The dollar was steady against the euro and yen today, remaining in narrow ranges as dealers awaited a deluge of U.S. economic data this week that could shed light on the course of monetary policy.
Also keeping a lid on sharp price moves was a two-day Federal Reserve policy meeting that was expected to end on Wednesday with rates remaining at 5.25%.
Markets will focus on the statement that accompanies the Fed's decision to see what it suggests for future rate moves.
"There's definitely a 'let's wait and see what happens' attitude in the market right now," said Brown Brothers Harriman currency strategist Meg Browne.
Meanwhile, comments on the weak yen from European policy-makers continue to dog the market.
In the latest move, the euro fell sharply against the Japanese currency after German Finance Minister Peer Steinbrueck said the euro-yen exchange rate will be discussed at next week's meeting of the G7 rich countries.
Mid-afternoon, the dollar was trading within reach of Monday's four-year peak of 122.19 yen. The euro, having shed earlier gains on Steinbrueck's comments, wasnearly flat on the day, a little more than a yen away from a record high of 158.61 hit last week.
The euro was also trading little changed on the day.
Positions in the dollar and euro are relatively small, according to JPMorgan's proprietary flows data, further suggesting big shifts are unlikely ahead of the first estimate of U.S. fourth-quarter growth, also due on Wednesday.
Earlier Tuesday, the dollar got little bounce out of a U.S. consumer confidence index that was in-line with expectations.
"The confidence number is taking a back seat to the Fed meeting. The market is basically on Fed watch right now," said Omer Esiner, market analyst with Ruesch International in Washington.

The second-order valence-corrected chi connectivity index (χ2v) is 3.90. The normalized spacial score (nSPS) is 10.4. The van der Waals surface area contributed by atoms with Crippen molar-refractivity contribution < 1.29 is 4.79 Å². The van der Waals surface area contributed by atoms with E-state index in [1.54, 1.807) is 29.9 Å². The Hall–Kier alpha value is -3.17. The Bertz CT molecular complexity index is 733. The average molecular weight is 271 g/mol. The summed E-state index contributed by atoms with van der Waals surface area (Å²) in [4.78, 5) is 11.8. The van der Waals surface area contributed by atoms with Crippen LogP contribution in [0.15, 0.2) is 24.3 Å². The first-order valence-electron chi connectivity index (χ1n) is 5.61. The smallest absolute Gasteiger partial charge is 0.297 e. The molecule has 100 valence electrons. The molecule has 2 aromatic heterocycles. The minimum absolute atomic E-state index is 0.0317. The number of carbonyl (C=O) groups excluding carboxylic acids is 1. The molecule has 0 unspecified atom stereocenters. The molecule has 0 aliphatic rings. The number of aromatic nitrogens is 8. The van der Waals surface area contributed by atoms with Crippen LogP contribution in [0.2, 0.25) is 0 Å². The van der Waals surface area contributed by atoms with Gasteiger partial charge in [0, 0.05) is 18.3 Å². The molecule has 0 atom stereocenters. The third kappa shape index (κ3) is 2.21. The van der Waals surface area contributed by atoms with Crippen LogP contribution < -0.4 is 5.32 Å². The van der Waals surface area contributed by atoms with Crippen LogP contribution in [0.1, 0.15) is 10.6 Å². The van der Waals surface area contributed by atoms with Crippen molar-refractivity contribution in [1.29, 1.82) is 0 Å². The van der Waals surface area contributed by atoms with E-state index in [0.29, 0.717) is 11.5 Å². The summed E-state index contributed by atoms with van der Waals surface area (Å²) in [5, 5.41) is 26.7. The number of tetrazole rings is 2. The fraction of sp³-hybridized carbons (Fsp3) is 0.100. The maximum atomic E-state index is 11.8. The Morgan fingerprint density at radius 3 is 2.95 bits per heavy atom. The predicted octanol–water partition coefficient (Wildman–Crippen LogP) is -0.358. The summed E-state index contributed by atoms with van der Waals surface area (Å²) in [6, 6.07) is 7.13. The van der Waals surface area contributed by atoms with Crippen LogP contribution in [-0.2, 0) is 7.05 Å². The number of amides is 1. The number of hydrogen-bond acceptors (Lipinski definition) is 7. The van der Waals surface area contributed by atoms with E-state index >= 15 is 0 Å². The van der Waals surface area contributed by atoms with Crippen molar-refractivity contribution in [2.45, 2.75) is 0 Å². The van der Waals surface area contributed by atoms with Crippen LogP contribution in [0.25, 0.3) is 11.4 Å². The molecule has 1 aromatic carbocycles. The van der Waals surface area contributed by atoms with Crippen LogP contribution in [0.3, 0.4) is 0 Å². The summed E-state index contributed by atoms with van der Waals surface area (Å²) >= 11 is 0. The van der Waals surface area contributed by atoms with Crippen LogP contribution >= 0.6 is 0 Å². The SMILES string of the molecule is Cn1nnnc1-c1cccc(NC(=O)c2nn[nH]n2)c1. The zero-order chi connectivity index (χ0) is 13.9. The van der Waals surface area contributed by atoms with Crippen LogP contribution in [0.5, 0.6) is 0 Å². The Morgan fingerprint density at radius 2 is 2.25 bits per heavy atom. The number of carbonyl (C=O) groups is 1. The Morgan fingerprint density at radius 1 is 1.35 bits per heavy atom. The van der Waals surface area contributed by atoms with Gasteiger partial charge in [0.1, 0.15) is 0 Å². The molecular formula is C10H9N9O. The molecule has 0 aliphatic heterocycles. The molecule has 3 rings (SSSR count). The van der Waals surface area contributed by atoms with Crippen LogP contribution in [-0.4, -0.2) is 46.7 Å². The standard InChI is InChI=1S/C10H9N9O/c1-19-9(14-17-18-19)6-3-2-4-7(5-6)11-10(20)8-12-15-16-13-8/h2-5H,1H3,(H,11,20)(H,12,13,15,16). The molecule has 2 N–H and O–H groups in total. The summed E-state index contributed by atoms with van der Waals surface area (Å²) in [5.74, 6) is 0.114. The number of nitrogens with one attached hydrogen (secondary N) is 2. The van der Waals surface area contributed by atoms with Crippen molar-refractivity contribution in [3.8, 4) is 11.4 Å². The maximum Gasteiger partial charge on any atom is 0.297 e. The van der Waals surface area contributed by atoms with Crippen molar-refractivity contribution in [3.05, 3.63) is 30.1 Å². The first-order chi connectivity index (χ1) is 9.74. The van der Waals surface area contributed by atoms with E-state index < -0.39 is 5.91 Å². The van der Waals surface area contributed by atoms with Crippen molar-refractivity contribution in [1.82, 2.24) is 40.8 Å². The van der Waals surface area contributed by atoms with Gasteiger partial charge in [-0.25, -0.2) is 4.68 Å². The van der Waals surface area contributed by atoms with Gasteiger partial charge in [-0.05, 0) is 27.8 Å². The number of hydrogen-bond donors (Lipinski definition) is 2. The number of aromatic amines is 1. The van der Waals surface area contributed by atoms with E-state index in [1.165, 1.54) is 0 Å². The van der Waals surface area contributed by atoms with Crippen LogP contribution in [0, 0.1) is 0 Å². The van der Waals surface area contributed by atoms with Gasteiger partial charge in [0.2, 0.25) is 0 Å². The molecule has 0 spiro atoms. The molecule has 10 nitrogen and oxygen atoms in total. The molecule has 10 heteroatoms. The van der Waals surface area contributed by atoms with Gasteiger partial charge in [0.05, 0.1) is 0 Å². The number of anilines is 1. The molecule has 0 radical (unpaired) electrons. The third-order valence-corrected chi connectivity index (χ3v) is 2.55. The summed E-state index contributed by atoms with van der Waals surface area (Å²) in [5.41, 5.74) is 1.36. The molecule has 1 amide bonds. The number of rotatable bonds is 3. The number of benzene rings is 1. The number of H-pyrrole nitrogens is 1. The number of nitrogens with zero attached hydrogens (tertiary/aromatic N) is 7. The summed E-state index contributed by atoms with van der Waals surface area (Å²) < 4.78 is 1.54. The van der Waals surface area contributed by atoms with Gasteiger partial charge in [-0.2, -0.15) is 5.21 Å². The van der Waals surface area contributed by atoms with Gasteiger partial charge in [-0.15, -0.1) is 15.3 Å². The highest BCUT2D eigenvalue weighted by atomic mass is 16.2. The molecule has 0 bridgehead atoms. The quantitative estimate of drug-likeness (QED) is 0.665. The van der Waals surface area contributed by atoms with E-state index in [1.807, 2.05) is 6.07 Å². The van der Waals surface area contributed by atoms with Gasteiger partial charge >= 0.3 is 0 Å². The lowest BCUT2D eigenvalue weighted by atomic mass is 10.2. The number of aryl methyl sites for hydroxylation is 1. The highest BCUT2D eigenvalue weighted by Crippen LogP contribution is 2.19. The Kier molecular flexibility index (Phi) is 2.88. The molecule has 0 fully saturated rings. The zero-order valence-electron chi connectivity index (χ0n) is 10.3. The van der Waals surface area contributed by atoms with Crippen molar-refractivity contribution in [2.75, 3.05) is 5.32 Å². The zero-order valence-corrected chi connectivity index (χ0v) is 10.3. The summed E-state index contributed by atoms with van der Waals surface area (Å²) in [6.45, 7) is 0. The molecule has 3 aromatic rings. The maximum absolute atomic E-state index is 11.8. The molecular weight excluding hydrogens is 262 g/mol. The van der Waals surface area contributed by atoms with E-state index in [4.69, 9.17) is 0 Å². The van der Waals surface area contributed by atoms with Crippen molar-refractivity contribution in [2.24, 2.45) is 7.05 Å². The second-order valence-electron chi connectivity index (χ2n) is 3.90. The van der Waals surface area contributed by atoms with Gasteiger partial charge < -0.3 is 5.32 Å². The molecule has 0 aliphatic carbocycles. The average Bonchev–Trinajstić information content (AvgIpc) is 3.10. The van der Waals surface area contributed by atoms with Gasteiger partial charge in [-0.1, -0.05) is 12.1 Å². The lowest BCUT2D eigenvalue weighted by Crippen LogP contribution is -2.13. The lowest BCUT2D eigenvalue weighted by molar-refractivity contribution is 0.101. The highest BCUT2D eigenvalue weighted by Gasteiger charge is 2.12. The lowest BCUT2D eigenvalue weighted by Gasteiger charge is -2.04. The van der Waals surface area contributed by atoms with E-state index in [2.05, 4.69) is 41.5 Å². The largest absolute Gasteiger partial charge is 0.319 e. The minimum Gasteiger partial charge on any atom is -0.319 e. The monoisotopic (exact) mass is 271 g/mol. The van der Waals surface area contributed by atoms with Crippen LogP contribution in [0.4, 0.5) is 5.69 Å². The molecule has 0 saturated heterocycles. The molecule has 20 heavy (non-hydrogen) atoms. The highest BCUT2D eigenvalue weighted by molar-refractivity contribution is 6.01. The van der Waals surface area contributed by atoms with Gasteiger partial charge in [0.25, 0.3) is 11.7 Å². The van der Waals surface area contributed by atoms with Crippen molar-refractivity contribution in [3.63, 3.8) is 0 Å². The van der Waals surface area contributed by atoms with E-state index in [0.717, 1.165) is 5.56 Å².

The dollar would likely get a boost if the Fed sounds a more optimistic note on the economy after raft of strong U.S. data, Browne said.
"The market hasn't started to price in a rate hike this year, but it's tilting that way, and the main risk is the Fed could make it tilt even further," she said.
Negative sentiment continued to build on the yen as carry trades in which investors borrow in low-yielding currencies to buy higher-yielding ones continued to weigh on the yen and Swiss franc.
The exception to the rule Tuesday was the New Zealand dollar, the highest yielding among the world's most liquid currencies. It fell nearly 1% to US$0.6887 on a breakdown in technical support.
During the Asian trading session, a surprise 1.9% slide in Japanese household spending in December added to a run of tepid figures on consumption that had prompted the Bank of Japan to hold rates steady this month at 0.25%.
"The dollar-yen focus is still very much an interest rate story, with people taking out (expectations of) U.S. rate declines and also removing some Japanese rate (hike) expectations in the short term," said Adrian Schmidt, currency strategist at RBS Financial Markets.